I’d Rather Set A Pile Of Cash On Fire Than Pay $44,000 A Year For Preschool
I’m trying to wrap my head around the idea of a “preschool interview,” but I just can’t. It’s not that I don’t think preschool is important – it is. But the whole “admissions” process is becoming unreal. Clearly, it’s not something I am supposed to understand – because I could never afford to pay the upwards of $40,000 a year these places charge. Frankly, I’d rather set a pile of cash on fire than act like that was an acceptable amount of money to be charging for preschool.
I read about a preschool application process in the NYT Motherlode blog today. One mother talks about preparing for the “interview.”
I thought, we could sit back and listen to the preschool’s spiel, doodling with their branded pads and pencils. But the director, sitting at the head of the long table like a C.E.O., began. “Let’s go around,” she said. “One by one, describe your child in one word. Then, explain why this school is a good fit.” My heart galloped. She was asking us to pitch our kids — in public? Though this environment was contrived (some might say insane), it brought up a question I’d been contemplating: What is the best way to talk about my child?
Now, the woman never mentions the name of the school in the story, but there is a caption under the picture that was chosen to illustrate it. It reads, “Jean Schreiber conducting a block workshop at the Ethical Culture Fieldston School in Manhattan.” If I ever go to something called a “block workshop,” just stab me – but I digress. Back to this school; it’s $43,265 a year for pre-k. Students are “furnished with books, supplies and lunch” – so there’s that. They better be eating foie gras for lunch every day. And those books better be made of solid gold. These parents are happily lining up to pay $43,265 a year for pre-k – then they are also being asked to “pitch” themselves? To prove why the school is a “good fit” for their child? WHAT?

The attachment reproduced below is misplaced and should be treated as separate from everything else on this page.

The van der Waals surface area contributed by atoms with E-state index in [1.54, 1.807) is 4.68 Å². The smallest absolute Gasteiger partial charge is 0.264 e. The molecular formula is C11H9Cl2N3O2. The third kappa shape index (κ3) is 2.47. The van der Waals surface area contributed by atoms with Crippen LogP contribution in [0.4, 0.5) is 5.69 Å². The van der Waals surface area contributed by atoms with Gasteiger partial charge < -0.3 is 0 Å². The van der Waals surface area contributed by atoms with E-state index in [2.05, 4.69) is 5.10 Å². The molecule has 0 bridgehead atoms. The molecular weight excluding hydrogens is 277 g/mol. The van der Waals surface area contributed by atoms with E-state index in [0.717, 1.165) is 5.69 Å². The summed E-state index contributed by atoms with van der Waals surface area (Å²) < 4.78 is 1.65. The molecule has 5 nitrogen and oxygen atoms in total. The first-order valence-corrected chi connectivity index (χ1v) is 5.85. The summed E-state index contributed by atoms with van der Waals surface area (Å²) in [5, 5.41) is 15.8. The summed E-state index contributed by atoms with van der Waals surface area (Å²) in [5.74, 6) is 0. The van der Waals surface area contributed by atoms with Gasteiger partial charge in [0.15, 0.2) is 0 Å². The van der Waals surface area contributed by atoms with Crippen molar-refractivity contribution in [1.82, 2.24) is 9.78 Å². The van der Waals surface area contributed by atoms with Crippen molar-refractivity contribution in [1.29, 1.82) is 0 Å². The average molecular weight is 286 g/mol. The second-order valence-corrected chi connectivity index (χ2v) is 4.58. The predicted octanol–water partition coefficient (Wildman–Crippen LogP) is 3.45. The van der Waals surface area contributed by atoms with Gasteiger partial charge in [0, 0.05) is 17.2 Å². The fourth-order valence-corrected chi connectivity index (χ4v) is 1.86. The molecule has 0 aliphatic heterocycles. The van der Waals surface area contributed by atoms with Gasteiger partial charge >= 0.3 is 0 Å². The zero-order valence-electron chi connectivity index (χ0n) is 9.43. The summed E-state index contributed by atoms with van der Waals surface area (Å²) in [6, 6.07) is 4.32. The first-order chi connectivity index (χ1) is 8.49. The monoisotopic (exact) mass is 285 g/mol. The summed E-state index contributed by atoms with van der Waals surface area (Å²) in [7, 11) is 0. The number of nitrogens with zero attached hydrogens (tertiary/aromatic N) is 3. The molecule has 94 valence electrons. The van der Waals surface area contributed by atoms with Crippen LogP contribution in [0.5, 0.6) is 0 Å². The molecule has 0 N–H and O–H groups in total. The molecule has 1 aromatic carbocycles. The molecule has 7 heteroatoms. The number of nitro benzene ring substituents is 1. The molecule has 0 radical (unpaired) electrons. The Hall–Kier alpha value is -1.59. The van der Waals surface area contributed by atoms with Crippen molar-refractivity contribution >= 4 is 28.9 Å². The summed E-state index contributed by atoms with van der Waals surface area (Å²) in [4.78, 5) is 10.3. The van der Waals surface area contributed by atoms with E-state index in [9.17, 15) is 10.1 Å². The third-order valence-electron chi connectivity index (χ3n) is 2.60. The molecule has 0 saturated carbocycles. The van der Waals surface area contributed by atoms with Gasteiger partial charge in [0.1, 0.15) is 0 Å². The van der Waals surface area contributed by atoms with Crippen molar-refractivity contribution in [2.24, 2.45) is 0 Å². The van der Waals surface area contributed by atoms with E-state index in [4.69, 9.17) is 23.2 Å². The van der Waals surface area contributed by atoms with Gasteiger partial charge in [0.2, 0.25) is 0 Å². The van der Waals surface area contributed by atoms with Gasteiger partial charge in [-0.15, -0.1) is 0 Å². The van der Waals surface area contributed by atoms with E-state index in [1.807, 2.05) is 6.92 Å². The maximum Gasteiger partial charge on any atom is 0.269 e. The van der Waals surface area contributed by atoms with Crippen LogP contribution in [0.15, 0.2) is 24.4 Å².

I understand the college admissions process. Universities demand to see how seriously prospective students take their studies, how much extra curricular stuff they can tackle while doing so, and just how badly they want to succeed. But four-year-olds? What could I possibly say about my four-year-old that would stop him from being “considered” to play with blocks, color and eat peanut butter crackers?
A $44,000 pre-k may be an extreme example, but in my old neighborhood in Brooklyn parents were clamoring to be considered for a co-op preschool that was $14,000 a year. It’s becoming increasingly more common to pay a lot of money out of pocket for things like pre-k. And if you question this system at all, you are someone who doesn’t value early childhood education. This makes me sad. I have idyllic visions of my tax dollars being used towards education, and teachers and early childhood educators being payed more. This isn’t the case, so early childhood education has evolved into a pay-to-play system.
Well, I can’t afford to play. Sitting in wonder that these “interviews” even exist is all I have.